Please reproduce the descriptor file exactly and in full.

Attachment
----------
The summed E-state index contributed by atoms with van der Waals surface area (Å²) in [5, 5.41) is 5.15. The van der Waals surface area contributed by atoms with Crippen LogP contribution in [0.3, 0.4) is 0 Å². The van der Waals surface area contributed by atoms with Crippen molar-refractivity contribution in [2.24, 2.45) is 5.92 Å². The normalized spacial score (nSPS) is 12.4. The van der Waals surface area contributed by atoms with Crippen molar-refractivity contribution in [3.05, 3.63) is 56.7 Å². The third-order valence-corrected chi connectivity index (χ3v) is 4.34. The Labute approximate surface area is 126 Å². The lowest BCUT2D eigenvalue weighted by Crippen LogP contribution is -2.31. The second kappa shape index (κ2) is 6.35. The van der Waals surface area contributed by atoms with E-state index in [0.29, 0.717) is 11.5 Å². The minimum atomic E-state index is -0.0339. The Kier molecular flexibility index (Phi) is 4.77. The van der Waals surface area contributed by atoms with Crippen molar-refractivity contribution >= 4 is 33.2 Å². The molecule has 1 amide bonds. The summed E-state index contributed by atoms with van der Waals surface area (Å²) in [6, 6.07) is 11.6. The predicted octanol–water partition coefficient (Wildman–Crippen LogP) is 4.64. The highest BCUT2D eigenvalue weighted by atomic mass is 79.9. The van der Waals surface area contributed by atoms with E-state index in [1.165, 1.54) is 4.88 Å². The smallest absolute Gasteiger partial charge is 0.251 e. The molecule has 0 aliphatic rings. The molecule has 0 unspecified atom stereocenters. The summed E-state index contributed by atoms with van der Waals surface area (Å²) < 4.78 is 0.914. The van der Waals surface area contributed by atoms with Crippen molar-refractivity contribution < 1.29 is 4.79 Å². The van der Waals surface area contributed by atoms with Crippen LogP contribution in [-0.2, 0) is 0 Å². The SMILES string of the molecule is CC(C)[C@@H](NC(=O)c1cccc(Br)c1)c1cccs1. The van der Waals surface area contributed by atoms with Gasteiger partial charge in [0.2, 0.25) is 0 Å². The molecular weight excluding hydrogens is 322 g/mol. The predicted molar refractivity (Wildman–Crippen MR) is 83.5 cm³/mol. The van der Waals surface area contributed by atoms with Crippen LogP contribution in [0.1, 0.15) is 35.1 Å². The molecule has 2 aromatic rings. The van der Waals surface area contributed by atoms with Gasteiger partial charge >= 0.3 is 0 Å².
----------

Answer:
The summed E-state index contributed by atoms with van der Waals surface area (Å²) in [5, 5.41) is 5.15. The van der Waals surface area contributed by atoms with Crippen LogP contribution in [0.3, 0.4) is 0 Å². The van der Waals surface area contributed by atoms with Crippen molar-refractivity contribution in [2.24, 2.45) is 5.92 Å². The normalized spacial score (nSPS) is 12.4. The van der Waals surface area contributed by atoms with Crippen molar-refractivity contribution in [3.05, 3.63) is 56.7 Å². The third-order valence-corrected chi connectivity index (χ3v) is 4.34. The Labute approximate surface area is 126 Å². The lowest BCUT2D eigenvalue weighted by Crippen LogP contribution is -2.31. The second kappa shape index (κ2) is 6.35. The van der Waals surface area contributed by atoms with E-state index in [0.29, 0.717) is 11.5 Å². The minimum atomic E-state index is -0.0339. The Kier molecular flexibility index (Phi) is 4.77. The van der Waals surface area contributed by atoms with Crippen molar-refractivity contribution >= 4 is 33.2 Å². The molecule has 1 amide bonds. The summed E-state index contributed by atoms with van der Waals surface area (Å²) in [6, 6.07) is 11.6. The predicted octanol–water partition coefficient (Wildman–Crippen LogP) is 4.64. The highest BCUT2D eigenvalue weighted by atomic mass is 79.9. The van der Waals surface area contributed by atoms with E-state index in [1.165, 1.54) is 4.88 Å². The smallest absolute Gasteiger partial charge is 0.251 e. The molecule has 0 aliphatic rings. The molecule has 0 unspecified atom stereocenters. The summed E-state index contributed by atoms with van der Waals surface area (Å²) < 4.78 is 0.914. The van der Waals surface area contributed by atoms with Crippen molar-refractivity contribution < 1.29 is 4.79 Å². The van der Waals surface area contributed by atoms with Crippen LogP contribution in [-0.2, 0) is 0 Å². The SMILES string of the molecule is CC(C)[C@@H](NC(=O)c1cccc(Br)c1)c1cccs1. The van der Waals surface area contributed by atoms with Gasteiger partial charge in [0.2, 0.25) is 0 Å². The molecular weight excluding hydrogens is 322 g/mol. The predicted molar refractivity (Wildman–Crippen MR) is 83.5 cm³/mol. The van der Waals surface area contributed by atoms with Crippen LogP contribution in [0.1, 0.15) is 35.1 Å². The molecule has 2 aromatic rings. The van der Waals surface area contributed by atoms with Gasteiger partial charge >= 0.3 is 0 Å².